Women Declare War on Revenge Porn

The XX Factor
What Women Really Think
Jan. 23 2013 4:25 PM

Fighting Back Against Revenge Porn

Woman with mobile phone.
I’m OK with chilling some speech if that’s what it takes to kill off the trolls who are causing real and actionable harm

Photograph by Aleksan Ghojoyan/iStockphoto/Thinkstock.

Revenge porn is a vile creature lurking in the basements of the Internet. Also called involuntary porn, it’s the practice of posting sexually compromising photos of people (often exes, one imagines) in order to humiliate them. The scourge goes back to now defunct sites like AutoAdmit and JuicyCampus. And it continues to pop up, notoriously, on sites like porn king Hunter Moore's Is Anyone Up?, which featured nude photos of people who didn’t consent to the use of their images, tagged with their real names and hometowns. Moore took his site down last year, but as this good piece by Joe Mullin on Ars Technica points out, an even shadier site called Is Anybody Down? took its place, even including “a service called Takedown Hammer which allows users to get off the site—if they pay up.”

Now there’s a new campaign to address these trolls—End Revenge Porn—and a lawsuit to go with it. The campaign includes the stories of two of the women named in the suit, Hollie Toups and Marianna Taschinger. Their pictures went up, against their will, on a site called Texxxan.com, which the suit alleges is hosted by GoDaddy. Toups, Taschinger, and a group of other women are suing Texxxan and GoDaddy under Texas law, for invasion of privacy and related violations. This will be a very hard suit for the women to win—but good for them for bringing it anyway.


The barrier they face is Section 230 of the 1996 Communications Decency Act, a federal law that governs speech on the Web. As interpreted by the courts, Section 230 means that ISP providers and websites generally aren’t liable for the content that users post, even if it’s defamatory or privacy invading. They don’t have to patrol for porn photos, and, generally speaking, they don’t even have to take them down when the subject complains—as they would have to if accused of a copyright violation. The standards of copyright law don’t apply here because of a concern called the heckler’s veto: The fear that if all it takes to delete content is a complaint that it's offensive, the web will lose its free-speech ethos and become a tame police state. Personally, I think the heckler’s veto gets more deference than it should. Like scholars such as Daniel Solove, Danielle Citron, and Stanley Fish, I’m OK with chilling some speech if that’s what it takes to kill off the trolls who are causing real and actionable harm. But the courts, and Congress, have yet to agree.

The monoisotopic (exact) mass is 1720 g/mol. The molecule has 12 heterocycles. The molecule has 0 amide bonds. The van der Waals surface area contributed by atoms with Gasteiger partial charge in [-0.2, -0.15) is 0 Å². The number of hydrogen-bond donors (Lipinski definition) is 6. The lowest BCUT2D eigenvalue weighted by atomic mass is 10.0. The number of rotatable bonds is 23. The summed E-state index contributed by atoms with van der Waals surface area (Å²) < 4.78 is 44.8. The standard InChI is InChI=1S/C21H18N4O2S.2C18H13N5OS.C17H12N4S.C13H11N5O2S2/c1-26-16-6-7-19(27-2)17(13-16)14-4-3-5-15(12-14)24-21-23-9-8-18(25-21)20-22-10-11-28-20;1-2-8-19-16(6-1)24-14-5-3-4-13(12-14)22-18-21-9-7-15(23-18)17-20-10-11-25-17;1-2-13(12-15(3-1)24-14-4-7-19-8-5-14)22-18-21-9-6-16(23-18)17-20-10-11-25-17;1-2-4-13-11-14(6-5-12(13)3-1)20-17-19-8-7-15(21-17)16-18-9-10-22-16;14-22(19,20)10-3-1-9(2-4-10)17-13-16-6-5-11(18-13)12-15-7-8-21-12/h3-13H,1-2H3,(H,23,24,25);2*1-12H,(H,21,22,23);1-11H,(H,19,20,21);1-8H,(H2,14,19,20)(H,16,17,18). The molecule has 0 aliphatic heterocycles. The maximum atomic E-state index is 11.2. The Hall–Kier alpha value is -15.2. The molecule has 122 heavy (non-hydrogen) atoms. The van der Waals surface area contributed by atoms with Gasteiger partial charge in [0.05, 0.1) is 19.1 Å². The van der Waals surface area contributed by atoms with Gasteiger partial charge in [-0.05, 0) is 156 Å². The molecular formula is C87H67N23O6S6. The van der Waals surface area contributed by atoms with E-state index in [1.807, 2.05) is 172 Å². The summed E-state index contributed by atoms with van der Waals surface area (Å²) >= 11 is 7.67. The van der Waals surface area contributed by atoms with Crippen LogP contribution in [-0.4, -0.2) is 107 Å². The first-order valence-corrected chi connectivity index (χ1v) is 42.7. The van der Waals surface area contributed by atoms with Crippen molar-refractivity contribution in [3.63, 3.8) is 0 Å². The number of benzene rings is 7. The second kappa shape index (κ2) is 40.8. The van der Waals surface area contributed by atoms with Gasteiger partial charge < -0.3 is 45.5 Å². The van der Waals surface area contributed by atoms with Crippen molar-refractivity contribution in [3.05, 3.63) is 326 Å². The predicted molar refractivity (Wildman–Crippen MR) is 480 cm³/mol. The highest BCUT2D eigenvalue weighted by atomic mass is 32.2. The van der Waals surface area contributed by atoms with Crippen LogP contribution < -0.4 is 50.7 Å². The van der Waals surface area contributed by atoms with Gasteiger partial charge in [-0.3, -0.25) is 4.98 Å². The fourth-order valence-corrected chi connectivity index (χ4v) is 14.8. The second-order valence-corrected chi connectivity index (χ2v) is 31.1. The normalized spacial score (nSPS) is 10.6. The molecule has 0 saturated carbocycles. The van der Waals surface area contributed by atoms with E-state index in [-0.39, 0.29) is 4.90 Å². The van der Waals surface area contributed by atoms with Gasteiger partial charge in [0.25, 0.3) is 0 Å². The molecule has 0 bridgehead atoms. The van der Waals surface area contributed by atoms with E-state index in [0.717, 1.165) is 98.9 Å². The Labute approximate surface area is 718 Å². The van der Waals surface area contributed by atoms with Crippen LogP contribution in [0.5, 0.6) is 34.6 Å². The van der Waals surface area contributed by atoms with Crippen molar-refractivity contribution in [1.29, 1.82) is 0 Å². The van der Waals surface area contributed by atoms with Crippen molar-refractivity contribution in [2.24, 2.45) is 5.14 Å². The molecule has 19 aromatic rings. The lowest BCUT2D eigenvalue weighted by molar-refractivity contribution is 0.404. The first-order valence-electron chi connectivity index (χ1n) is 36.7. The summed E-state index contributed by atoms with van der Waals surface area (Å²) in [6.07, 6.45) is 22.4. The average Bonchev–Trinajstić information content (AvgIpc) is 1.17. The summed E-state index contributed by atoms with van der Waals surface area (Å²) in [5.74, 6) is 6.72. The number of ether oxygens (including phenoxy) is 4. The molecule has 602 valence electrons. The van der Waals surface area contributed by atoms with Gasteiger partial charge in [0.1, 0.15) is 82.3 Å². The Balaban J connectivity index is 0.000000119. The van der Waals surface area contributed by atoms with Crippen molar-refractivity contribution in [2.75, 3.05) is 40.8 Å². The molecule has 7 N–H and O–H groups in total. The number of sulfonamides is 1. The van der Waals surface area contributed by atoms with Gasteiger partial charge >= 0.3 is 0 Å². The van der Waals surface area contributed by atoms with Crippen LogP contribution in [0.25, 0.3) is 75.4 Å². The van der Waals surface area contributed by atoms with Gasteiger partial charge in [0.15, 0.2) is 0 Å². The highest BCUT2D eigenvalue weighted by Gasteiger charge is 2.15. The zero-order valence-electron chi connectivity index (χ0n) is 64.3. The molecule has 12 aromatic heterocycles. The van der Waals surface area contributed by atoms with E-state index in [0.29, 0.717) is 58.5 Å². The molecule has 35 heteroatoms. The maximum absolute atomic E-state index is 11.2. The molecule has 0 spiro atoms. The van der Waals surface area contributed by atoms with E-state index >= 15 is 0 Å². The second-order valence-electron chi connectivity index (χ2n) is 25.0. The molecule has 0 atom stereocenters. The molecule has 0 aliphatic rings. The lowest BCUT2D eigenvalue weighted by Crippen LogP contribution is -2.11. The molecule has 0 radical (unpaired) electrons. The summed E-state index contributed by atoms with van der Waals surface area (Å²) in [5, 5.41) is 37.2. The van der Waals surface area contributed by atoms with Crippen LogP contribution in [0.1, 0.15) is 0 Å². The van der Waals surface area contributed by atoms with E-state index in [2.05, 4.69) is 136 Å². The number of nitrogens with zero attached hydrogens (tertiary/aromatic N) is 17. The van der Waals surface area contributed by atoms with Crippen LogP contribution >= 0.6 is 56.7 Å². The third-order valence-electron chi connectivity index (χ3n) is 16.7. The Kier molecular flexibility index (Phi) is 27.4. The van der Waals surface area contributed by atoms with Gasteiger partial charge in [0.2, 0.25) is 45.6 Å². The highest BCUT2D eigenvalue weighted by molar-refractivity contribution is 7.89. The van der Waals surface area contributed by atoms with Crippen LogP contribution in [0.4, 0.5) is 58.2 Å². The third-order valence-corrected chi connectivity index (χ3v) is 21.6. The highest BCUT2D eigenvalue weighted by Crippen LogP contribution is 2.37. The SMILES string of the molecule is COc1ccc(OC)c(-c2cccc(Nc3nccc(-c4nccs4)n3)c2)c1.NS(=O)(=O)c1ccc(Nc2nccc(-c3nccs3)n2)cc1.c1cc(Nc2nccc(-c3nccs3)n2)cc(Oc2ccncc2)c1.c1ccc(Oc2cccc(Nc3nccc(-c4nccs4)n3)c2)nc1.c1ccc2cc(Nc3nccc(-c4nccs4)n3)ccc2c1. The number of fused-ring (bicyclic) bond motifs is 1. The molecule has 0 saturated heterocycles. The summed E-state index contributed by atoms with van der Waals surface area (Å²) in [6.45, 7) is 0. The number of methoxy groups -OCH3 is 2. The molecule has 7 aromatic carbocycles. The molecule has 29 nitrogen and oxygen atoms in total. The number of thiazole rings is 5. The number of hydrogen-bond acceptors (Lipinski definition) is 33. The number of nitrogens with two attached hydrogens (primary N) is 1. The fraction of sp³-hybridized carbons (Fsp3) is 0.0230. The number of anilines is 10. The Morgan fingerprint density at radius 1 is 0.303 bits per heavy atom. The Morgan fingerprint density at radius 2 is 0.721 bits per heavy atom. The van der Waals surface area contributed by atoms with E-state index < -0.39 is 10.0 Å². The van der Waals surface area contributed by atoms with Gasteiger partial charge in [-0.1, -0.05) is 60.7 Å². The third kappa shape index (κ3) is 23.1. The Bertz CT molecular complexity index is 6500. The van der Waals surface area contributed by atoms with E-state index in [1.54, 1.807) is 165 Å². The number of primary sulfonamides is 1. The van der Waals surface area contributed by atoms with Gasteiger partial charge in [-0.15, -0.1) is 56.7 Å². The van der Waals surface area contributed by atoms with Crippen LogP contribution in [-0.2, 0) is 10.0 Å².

In the meantime, what women like Toups and Taschinger can do more easily is go to court to get a subpoena to force a site like Texxxan to disclose the identity of users who posted the privacy-invading photos, and then sue that user. I’ve written about women who have brought these suits anonymously, to protect their reputations from further damage. That concern makes me all the more impressed by the victims of revenge porn leading this new campaign, who are willing to stand up for themselves in their own names. The power balance between the trolls and their targets is out of whack, legally speaking. And the point of suing a site like Texxxan, and especially an alleged deep-pocket host like GoDaddy, is to take a real run at changing that. Someday, I hope a court or a body of lawmakers sees it that way and makes it easier for women like Toups and Taschinger to win. Fighting back against the trolls won’t break the Internet.

Correction, January 23, 2012: This post originally referred to Hunter Moore's site as Is Anybody Up. The site was called Is Anyone Up? Also, this post orignally referred to the website being sued as Texxan. It is Texxxan.com.

Emily Bazelon is a staff writer at the New York Times Magazine and the author of Sticks and Stones



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